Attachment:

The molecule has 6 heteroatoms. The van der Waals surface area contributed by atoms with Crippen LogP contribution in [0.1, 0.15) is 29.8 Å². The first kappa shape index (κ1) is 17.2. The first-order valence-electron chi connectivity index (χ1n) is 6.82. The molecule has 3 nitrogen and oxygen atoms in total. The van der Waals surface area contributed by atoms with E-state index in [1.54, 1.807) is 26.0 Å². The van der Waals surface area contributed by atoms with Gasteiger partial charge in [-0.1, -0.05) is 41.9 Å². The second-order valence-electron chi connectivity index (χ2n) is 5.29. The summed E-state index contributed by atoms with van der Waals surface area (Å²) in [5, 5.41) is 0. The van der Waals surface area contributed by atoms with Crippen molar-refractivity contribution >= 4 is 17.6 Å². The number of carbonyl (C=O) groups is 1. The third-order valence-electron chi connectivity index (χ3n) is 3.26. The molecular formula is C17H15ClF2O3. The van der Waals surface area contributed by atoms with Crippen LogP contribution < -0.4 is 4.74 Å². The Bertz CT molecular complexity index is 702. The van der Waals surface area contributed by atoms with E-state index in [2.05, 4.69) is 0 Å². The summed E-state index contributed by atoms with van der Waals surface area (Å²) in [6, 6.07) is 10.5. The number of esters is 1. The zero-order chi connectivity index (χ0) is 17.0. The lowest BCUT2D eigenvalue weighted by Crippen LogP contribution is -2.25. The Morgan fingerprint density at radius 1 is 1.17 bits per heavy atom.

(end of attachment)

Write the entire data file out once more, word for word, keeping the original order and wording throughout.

The molecule has 6 heteroatoms. The van der Waals surface area contributed by atoms with Crippen LogP contribution in [0.1, 0.15) is 29.8 Å². The first kappa shape index (κ1) is 17.2. The first-order valence-electron chi connectivity index (χ1n) is 6.82. The molecule has 3 nitrogen and oxygen atoms in total. The van der Waals surface area contributed by atoms with E-state index in [1.54, 1.807) is 26.0 Å². The van der Waals surface area contributed by atoms with Gasteiger partial charge in [-0.1, -0.05) is 41.9 Å². The second-order valence-electron chi connectivity index (χ2n) is 5.29. The summed E-state index contributed by atoms with van der Waals surface area (Å²) in [5, 5.41) is 0. The van der Waals surface area contributed by atoms with Crippen molar-refractivity contribution >= 4 is 17.6 Å². The number of carbonyl (C=O) groups is 1. The third-order valence-electron chi connectivity index (χ3n) is 3.26. The molecular formula is C17H15ClF2O3. The van der Waals surface area contributed by atoms with Crippen LogP contribution < -0.4 is 4.74 Å². The Bertz CT molecular complexity index is 702. The van der Waals surface area contributed by atoms with E-state index in [2.05, 4.69) is 0 Å². The summed E-state index contributed by atoms with van der Waals surface area (Å²) in [6, 6.07) is 10.5. The number of esters is 1. The zero-order chi connectivity index (χ0) is 17.0. The lowest BCUT2D eigenvalue weighted by Crippen LogP contribution is -2.25. The Morgan fingerprint density at radius 1 is 1.17 bits per heavy atom.